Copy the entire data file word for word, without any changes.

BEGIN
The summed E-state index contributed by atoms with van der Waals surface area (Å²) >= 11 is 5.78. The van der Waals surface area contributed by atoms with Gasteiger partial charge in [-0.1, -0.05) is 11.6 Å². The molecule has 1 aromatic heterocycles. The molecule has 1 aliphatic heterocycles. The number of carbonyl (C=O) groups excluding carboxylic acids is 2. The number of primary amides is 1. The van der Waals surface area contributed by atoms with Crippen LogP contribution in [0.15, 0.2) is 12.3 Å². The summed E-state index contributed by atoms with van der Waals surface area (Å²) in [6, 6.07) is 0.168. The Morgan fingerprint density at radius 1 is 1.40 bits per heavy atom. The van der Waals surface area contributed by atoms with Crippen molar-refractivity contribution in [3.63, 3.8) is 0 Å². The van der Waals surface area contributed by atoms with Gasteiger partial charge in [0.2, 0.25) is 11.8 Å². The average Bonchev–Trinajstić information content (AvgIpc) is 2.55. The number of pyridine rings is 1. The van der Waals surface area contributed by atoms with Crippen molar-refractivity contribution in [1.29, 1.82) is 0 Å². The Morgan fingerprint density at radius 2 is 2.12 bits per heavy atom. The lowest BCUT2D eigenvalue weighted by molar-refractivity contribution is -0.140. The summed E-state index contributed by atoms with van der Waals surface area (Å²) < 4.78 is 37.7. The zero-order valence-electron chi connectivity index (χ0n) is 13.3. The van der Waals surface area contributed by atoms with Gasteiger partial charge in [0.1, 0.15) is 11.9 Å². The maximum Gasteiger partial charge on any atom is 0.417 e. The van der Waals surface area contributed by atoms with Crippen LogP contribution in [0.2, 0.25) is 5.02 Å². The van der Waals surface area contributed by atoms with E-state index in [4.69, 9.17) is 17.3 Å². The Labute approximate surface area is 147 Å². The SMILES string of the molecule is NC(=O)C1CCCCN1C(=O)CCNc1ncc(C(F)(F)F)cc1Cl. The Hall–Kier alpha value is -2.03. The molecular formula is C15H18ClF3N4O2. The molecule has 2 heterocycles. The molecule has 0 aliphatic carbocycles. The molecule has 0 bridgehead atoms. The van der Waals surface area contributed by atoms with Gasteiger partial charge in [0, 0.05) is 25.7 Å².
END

The summed E-state index contributed by atoms with van der Waals surface area (Å²) >= 11 is 5.78. The van der Waals surface area contributed by atoms with Gasteiger partial charge in [-0.1, -0.05) is 11.6 Å². The molecule has 1 aromatic heterocycles. The molecule has 1 aliphatic heterocycles. The number of carbonyl (C=O) groups excluding carboxylic acids is 2. The number of primary amides is 1. The van der Waals surface area contributed by atoms with Crippen LogP contribution in [0.15, 0.2) is 12.3 Å². The summed E-state index contributed by atoms with van der Waals surface area (Å²) in [6, 6.07) is 0.168. The Morgan fingerprint density at radius 1 is 1.40 bits per heavy atom. The van der Waals surface area contributed by atoms with Crippen molar-refractivity contribution in [3.63, 3.8) is 0 Å². The van der Waals surface area contributed by atoms with Gasteiger partial charge in [0.2, 0.25) is 11.8 Å². The average Bonchev–Trinajstić information content (AvgIpc) is 2.55. The number of pyridine rings is 1. The van der Waals surface area contributed by atoms with Crippen molar-refractivity contribution in [1.29, 1.82) is 0 Å². The Morgan fingerprint density at radius 2 is 2.12 bits per heavy atom. The lowest BCUT2D eigenvalue weighted by molar-refractivity contribution is -0.140. The summed E-state index contributed by atoms with van der Waals surface area (Å²) < 4.78 is 37.7. The zero-order valence-electron chi connectivity index (χ0n) is 13.3. The van der Waals surface area contributed by atoms with Gasteiger partial charge in [0.1, 0.15) is 11.9 Å². The maximum Gasteiger partial charge on any atom is 0.417 e. The van der Waals surface area contributed by atoms with Crippen LogP contribution in [0.2, 0.25) is 5.02 Å². The van der Waals surface area contributed by atoms with E-state index in [4.69, 9.17) is 17.3 Å². The Labute approximate surface area is 147 Å². The SMILES string of the molecule is NC(=O)C1CCCCN1C(=O)CCNc1ncc(C(F)(F)F)cc1Cl. The Hall–Kier alpha value is -2.03. The molecular formula is C15H18ClF3N4O2. The molecule has 2 heterocycles. The molecule has 0 aliphatic carbocycles. The molecule has 0 bridgehead atoms. The van der Waals surface area contributed by atoms with Gasteiger partial charge in [0, 0.05) is 25.7 Å².